Navigating cinema in France
France is a haven for film lovers. From new releases to archived films, you can probably find it in some theatre in Paris. And for those who do not understand French, no fears: follow this guide to find what you're looking for.
The easiest way to get some cinema in English is to pick up a copy of the Pariscope at any newspaper stand - this will give you two pieces of crucial information beyond what films are playing where: first it will tell you which cinemas are showing current English-language films with subtitled (and so in "VO", not dubbed into French); it will also tell you, in a section called "reprises", what films are being on in the dozens of small art-house cinemas that make a point of re-running great old movies (where "old" can mean up to last year).
If you're very serious about your film-going, check out Paris' recently revamped Cinematheque. This venerable institution makes it its business to show seasons of the odd the marvellous and the classic from the world of movies. It also houses a museum.
If you have an excess of iniative or time, you might find yourself in the city that likes to declare itself the birthplace of cinema, Lyon. A quick trip from the centre of Lyon will bring you to a building the Lumière brothers worked in (with the famous factory door not far -- they've marked the spot but the door is gone). This has now been transformed into a museum dedicated to the work of the Lumières.
Paris runs a film festival at the beginning of July which as been going for the past four years. This year there are about 20 cinemas showing films from the line-up and last year saw about 70,000 people through the doors to check out several hundred films. The whole thing kicks off on 3 July at Trocadero across from the Eiffel tower with an open-air screening. The film they're showing this year to open the affair is Paris je t'aime which is made up of 20 short films and has the added utility of being partly in English. That starts at 9.30. If the weather's too good for hiding away in cinemas you can collect an audioguide from the Le Latina cinema (20, rue du Temple, 75004, metro Hôtel de ville / Rambuteau, tel. 01.42.78.47.86) and wander around some of Paris' districts with a commentary by French actresses.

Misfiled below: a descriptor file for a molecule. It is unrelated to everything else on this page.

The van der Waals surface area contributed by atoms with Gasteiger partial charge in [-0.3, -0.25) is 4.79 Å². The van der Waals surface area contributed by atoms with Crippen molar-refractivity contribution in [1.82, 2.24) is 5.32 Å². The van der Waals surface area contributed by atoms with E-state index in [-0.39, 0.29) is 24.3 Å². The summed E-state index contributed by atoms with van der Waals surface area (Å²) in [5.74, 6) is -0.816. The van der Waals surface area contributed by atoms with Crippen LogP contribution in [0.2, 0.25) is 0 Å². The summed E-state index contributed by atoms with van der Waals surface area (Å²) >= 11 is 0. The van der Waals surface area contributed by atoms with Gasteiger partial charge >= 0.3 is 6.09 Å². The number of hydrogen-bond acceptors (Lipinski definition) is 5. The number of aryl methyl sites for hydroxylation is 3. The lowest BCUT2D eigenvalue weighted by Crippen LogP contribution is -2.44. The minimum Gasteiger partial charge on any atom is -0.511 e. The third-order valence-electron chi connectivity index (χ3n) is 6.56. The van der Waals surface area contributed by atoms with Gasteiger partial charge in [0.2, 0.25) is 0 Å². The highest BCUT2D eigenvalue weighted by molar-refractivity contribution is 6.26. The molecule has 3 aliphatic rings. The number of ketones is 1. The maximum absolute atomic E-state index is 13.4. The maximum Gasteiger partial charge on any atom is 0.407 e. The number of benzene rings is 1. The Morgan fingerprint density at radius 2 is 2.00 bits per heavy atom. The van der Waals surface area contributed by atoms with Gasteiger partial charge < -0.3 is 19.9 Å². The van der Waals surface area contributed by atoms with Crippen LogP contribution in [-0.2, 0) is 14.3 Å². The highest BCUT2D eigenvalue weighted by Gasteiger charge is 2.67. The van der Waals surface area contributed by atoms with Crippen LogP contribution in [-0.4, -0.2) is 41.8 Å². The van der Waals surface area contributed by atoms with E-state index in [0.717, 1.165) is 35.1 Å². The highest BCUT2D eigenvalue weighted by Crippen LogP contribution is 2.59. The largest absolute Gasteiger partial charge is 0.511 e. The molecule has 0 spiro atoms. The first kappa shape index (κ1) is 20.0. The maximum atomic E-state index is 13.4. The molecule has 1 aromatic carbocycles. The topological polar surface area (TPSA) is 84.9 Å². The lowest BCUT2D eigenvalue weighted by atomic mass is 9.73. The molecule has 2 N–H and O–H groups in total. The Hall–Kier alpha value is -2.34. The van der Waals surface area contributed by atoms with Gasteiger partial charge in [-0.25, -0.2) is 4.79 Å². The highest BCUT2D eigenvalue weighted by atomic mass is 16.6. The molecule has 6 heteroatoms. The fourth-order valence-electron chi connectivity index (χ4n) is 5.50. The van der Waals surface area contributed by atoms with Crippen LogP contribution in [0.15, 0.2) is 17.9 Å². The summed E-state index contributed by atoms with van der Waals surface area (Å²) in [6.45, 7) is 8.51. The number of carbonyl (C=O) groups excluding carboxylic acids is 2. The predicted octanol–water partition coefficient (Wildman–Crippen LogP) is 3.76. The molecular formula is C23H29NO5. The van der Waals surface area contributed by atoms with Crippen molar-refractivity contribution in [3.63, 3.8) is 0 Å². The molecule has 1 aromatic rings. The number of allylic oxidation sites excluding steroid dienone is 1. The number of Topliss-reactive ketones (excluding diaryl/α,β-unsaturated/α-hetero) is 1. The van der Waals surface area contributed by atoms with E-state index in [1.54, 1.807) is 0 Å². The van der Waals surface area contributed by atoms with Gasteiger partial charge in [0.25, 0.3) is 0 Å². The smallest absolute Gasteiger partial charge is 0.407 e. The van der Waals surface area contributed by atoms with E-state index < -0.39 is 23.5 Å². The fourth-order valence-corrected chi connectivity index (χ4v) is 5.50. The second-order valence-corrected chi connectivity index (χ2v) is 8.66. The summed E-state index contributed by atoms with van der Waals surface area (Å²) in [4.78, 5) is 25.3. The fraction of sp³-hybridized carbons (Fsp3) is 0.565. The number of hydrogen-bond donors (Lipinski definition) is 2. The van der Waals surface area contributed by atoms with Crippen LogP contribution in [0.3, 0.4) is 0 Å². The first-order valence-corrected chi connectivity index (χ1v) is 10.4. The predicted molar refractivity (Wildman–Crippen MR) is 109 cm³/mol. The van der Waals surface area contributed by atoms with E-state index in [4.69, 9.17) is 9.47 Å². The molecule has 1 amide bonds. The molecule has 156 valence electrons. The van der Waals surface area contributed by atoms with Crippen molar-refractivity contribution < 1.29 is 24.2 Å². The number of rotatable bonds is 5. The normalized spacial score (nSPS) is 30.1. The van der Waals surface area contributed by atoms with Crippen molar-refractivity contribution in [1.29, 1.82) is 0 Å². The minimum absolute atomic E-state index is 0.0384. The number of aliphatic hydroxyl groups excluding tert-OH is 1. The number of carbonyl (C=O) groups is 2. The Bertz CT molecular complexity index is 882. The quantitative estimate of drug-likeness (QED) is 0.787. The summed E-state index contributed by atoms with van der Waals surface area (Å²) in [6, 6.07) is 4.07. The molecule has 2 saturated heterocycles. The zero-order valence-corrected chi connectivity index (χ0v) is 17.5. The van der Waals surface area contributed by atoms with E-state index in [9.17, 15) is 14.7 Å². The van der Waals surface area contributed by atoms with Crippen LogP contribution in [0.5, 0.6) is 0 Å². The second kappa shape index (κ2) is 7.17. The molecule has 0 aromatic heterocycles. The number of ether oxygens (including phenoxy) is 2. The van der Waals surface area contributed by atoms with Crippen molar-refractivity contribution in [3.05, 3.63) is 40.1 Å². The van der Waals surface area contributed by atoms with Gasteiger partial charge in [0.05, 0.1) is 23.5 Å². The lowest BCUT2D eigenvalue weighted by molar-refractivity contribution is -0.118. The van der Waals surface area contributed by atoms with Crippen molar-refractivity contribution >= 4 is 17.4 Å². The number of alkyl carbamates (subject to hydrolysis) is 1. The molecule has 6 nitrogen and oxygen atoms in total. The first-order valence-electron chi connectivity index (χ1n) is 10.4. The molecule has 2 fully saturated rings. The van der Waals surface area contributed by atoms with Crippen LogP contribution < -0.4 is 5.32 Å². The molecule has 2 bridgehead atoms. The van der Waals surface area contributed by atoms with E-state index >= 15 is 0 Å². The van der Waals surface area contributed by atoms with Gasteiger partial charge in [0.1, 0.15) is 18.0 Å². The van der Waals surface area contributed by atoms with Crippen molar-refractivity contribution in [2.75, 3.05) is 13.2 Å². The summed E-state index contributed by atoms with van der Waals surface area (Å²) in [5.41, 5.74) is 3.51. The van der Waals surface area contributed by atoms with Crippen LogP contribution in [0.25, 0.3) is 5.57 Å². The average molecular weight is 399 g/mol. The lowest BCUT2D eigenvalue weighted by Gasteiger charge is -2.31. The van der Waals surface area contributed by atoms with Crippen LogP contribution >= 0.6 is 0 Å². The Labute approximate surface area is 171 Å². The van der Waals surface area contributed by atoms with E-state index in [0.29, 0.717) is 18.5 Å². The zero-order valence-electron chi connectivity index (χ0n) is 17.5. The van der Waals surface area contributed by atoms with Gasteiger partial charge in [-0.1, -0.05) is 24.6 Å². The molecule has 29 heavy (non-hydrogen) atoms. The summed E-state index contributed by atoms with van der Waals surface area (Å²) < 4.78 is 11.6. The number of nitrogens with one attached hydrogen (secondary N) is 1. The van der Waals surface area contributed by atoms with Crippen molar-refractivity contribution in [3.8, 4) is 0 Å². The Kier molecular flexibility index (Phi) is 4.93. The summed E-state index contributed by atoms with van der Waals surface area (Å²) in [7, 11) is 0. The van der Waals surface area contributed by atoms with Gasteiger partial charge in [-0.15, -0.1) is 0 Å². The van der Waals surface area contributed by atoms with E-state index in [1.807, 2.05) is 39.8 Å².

Up at La Villette, you'll find the city's annual open-air cinema festival. This used to be free but appears to have hit the exorbitant price of 2 euros a film. Sarah Elzas reported on the opening of this year's festival and how people feel about the entry charge. All the films are in "VO", (subtitled rather than dubbed), and usually include a healthy dose of English-language films.
A separate event, titled "Cinema au clair de lune" also runs during the summer. This involves showing a series of films in different locations around the city. This can involve a surprising amount of discomfort as you realise that the absence of chairs is a drawback, but it is in the open-air and sometimes you'll find that temporary cinema's location appears in the film itself.
Grainne Harrington was at opening night of the festival this year and reported for Focus on France.
Look at our listing of the English-language films on offer this year, or check out the complete programme (in French).
And if you didn't make it to Cannes this year, read David Page's reports and interviews from the festival.